By Dallas Bogan
Reprinted with Permission from Dallas Bogan.
The following is an article involving the Negro slave in the period of the 1800s. This was an atrocious time in which the Negro suffered at the hands of the plantation owners and, in general, the white population
us that hard labor on plantations offered some Negro slaves opportunities
to discover specific skills, in particularly male slaves. This occasion
required a great deal of direction on them. The greater opportunities
were set in reserve for those slaves who worked off plantations and
farms as laborers in backbreaking industries such as mining, lumbering,
and skilled labor in the towns of cities.
not a locked-in-condition. Strings were attached which had an effect
on slaves who tried to marry and live in the cities. Moreover, "a
house was not a home." Slaves families cold hardly exist in bondage.
A marriage contract was not recognized as law, the circumstances being
a negative response. Children of this marriage were to become the property
of the master and not the parents. This situation was the general condition
Work and clothing provided a role in telling apart a town slave from a rural slave. The rural slave wore a boorish type clothing described as "Negro cloth" and "Negro brogans." Because of the hard labor on the plantations these clothes were mended and re-mended. On the other hand, the urban slave had much better clothes. Not only did he have better clothing; he had clothing set aside for Sundays, which was always a tradition. Many times a city slave was dressed in broadcloth suits, blue coats, bright buttons, and gold chains, the latest style of fashion. This was more than a white man might have expected. The urban slave was quite distinguishable from his rural counterpart. The well-dressed urbanite with his straight posture was often mistaken by the whites as being proud of his master, while an ill-clad slave Negro reflected upon the care and taste of his master. In addition to style of clothing, music and dance helped the Negro slave to express their feelings, a tradition that still lives in America today. Slaves clapped their hands to the rhythm of the music because they were denied any kind of instrument. As a substitute, they played music and danced to the beat of tin buckets and banjos. Bodily movement was implemented into the rhythmic pattern of the music.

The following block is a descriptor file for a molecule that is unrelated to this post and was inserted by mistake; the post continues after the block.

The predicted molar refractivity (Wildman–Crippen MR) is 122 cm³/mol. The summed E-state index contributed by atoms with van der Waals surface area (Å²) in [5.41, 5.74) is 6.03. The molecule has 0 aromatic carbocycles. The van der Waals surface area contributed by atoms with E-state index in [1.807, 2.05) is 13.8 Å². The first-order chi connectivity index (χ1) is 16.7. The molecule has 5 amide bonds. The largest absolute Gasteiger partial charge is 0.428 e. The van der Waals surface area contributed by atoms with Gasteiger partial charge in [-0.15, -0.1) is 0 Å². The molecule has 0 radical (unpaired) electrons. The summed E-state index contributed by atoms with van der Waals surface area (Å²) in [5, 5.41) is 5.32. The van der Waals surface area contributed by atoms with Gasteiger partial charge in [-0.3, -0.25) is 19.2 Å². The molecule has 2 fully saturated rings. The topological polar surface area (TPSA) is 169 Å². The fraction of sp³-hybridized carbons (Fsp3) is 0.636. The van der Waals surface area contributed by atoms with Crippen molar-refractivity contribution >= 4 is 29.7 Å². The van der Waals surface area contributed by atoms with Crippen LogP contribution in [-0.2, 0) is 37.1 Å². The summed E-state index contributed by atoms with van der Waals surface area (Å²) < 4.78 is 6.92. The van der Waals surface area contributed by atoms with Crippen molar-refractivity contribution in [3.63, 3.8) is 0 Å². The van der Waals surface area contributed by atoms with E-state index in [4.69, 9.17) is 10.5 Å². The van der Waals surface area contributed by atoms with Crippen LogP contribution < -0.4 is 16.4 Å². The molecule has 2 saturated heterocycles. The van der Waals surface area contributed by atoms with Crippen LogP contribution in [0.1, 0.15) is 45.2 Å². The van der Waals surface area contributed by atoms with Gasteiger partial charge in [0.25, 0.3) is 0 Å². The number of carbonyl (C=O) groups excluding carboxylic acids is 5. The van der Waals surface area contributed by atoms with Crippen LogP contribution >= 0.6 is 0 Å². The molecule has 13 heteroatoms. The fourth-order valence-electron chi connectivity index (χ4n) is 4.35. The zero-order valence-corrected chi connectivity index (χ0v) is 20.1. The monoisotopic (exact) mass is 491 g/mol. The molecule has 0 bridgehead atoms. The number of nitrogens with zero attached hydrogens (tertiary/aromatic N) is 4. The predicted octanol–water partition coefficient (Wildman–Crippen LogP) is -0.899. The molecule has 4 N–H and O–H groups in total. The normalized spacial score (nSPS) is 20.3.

Food quantities for the slaves
were more available in the urban communities than in the rural areas.
Both the quantity and quality of food were higher and, just as prominently,
the diet was of a greater variety. Not only were the town slaves clothed
more expensively, they were more elegantly fed than their rural counterparts.
This was expected because many slaves were domestic servants and ate
from their master's kitchen. Even those slaves, who fed elsewhere rather
than their master's home, were better off than country house servants,
and certainly better than field hands. Large corporate owners hired
Negroes on the job and bought food in large volumes. The slaves were
then allowed to eat more proficiently. Furthermore, the Negro chain
gang workers, by law, received wholesome food such as meat, bread, rice
and vegetables. This variation in food given to the urban slaves was
far more nutritious, which explains why they fared better in health
than plantation slaves where food was hardly ever varied.
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